In the constant battle of gentrification in the peninsula suburb, West End is very fortunate to have Dr Erin Evans on side.
The vacant lot on the corner of Vulture and Thomas streets is the first new park to be constructed in 20 years and the only one delivered from seven specified in The West End Community Association (WECA) Local Area Plan.
WECA is a not-for-profit representative body of residents across the Kurilpa region of West End, Hill End, Highgate Hill and South Brisbane formed in 2004. Presiding over this organisation is Dr Erin Evans, a passionate resident of the community since 1993. Her genuine enthusiasm in extending herself to the community’s wellbeing is apparent.
“We fought hard to get that park as it was going to get turned into apartments,” stresses Erin. She sought the help of local landscape architect John Mongard in transforming the lot into a village green. John has been instrumental for his design of many features around West End, most notably the lizard area on Boundary St. “So it was a big win for the community to get it. We had a number of meetings and used a process that John had used many times over twenty years of doing community engagement. We ran it during the West End Festival, taking to the streets what the community wanted for the Thomas Street Park.
“In 2011, (West End) increased in population four-fold up to 27,500 which has later gone up to 37,500,” she recounts. So at the close of 2015 the neighbourhood is up against public spaces and room to breathe. The Thomas Park project, as Erin insists, is a relief among the constriction being felt on every residents’ doorsteps.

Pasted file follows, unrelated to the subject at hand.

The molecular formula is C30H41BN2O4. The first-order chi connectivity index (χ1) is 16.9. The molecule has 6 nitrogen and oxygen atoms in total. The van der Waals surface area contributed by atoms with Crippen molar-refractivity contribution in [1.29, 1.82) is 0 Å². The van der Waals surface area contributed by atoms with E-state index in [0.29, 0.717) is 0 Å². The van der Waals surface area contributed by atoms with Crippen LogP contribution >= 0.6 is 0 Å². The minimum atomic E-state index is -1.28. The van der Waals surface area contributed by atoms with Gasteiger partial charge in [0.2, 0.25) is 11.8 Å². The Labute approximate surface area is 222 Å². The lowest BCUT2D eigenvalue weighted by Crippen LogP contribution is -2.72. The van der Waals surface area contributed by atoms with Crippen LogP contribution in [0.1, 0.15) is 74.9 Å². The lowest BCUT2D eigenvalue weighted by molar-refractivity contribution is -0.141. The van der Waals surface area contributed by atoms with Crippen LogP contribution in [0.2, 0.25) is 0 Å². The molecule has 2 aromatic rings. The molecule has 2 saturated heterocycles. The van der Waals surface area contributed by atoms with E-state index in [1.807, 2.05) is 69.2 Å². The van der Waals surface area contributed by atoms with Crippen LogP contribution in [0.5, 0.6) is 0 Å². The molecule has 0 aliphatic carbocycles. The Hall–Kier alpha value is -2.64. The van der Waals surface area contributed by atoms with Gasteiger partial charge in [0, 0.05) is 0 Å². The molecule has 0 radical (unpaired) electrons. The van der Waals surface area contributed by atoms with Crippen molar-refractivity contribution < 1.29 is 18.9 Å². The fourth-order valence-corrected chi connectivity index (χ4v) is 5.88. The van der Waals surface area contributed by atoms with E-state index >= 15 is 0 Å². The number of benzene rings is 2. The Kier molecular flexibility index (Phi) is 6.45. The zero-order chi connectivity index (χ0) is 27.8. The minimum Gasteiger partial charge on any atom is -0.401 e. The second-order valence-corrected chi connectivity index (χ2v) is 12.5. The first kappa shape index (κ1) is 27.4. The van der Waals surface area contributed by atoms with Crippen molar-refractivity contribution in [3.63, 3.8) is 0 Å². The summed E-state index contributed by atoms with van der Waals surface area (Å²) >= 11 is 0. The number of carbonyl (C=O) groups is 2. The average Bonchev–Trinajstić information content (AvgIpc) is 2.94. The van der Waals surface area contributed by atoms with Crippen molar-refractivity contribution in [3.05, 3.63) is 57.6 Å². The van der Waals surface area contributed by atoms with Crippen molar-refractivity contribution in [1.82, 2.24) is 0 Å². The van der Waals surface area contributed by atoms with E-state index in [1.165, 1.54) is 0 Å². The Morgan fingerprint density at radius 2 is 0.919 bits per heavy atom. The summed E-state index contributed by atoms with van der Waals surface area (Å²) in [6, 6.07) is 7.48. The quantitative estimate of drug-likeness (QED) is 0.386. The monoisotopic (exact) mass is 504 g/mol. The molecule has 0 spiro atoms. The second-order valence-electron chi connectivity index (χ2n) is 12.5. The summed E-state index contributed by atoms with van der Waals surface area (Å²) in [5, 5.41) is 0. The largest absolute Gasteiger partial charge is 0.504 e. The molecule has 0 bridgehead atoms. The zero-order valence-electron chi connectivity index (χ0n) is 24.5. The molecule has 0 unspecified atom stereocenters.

“It gives that positive hope. There’s a lot of people under pressure living around here from the construction, all the stress that this creates, the park is a piece of hope and creativity, a sanctuary.”
Where once-stood a makeshift gravelled car park, this cavity on Thomas Street is ready not for high-rise construction but a green, meet-n-green park, precious as a much-needed trove. Sifting over 30 hours of consultation and 1,000 ideas Erin had absorbed the voice of West End.
“Some of the main points that people wanted to see was, they wanted a green village park, some place shady, soft and a little bit undulating,” she recites. “People talked about a social place for young people and old people wanting to bring their lunch and eat it. Kids using it to and from school with some kids getting pretty excited about the idea that this would be a green space where they could stop and play with friends. So you can kind of see the human element coming in. So that’s always really lovely to hear.”
And taking the fight one step further to the council, Erin held no punches in implementing the must for the community to take a proactive role in helping to build what is to be essentially their back yard green-space. And this includes local children’s involvement.
“People really want to get their hands dirty and that’s what we’re really pushing and pulling for. That’s how you really build community by having people be involved. Not just having stuff dumped on their doorsteps. And that’s the way we run our organisation,” said Erin. And in light of an alarming statistic, involving the kids was also of paramount importance. “Fifty per cent of kids who go to (West End State School) live in apartments and don’t have gardens so that’s where you really see just how important parks and green space is.”
Words by Kirk W Wallace